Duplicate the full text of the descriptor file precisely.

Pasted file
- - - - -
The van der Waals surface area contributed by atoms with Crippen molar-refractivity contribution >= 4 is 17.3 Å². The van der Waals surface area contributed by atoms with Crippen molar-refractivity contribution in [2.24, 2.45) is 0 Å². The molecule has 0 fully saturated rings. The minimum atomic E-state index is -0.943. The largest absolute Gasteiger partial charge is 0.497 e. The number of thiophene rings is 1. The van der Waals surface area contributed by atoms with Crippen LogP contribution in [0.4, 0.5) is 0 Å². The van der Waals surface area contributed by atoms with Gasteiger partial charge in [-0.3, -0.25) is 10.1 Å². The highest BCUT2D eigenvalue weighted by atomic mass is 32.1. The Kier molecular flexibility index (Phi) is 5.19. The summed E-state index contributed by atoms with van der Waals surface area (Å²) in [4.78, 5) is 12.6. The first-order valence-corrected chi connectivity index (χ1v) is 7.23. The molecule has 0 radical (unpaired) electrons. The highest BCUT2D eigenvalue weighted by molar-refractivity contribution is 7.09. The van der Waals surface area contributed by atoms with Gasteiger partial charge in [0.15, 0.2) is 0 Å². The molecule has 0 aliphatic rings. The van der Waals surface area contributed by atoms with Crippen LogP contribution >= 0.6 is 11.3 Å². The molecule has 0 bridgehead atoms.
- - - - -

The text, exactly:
The van der Waals surface area contributed by atoms with Crippen molar-refractivity contribution >= 4 is 17.3 Å². The van der Waals surface area contributed by atoms with Crippen molar-refractivity contribution in [2.24, 2.45) is 0 Å². The molecule has 0 fully saturated rings. The minimum atomic E-state index is -0.943. The largest absolute Gasteiger partial charge is 0.497 e. The number of thiophene rings is 1. The van der Waals surface area contributed by atoms with Crippen LogP contribution in [0.4, 0.5) is 0 Å². The van der Waals surface area contributed by atoms with Gasteiger partial charge in [-0.3, -0.25) is 10.1 Å². The highest BCUT2D eigenvalue weighted by atomic mass is 32.1. The Kier molecular flexibility index (Phi) is 5.19. The summed E-state index contributed by atoms with van der Waals surface area (Å²) in [4.78, 5) is 12.6. The first-order valence-corrected chi connectivity index (χ1v) is 7.23. The molecule has 0 radical (unpaired) electrons. The highest BCUT2D eigenvalue weighted by molar-refractivity contribution is 7.09. The van der Waals surface area contributed by atoms with Gasteiger partial charge in [0.15, 0.2) is 0 Å². The molecule has 0 aliphatic rings. The van der Waals surface area contributed by atoms with Crippen LogP contribution >= 0.6 is 11.3 Å². The molecule has 0 bridgehead atoms.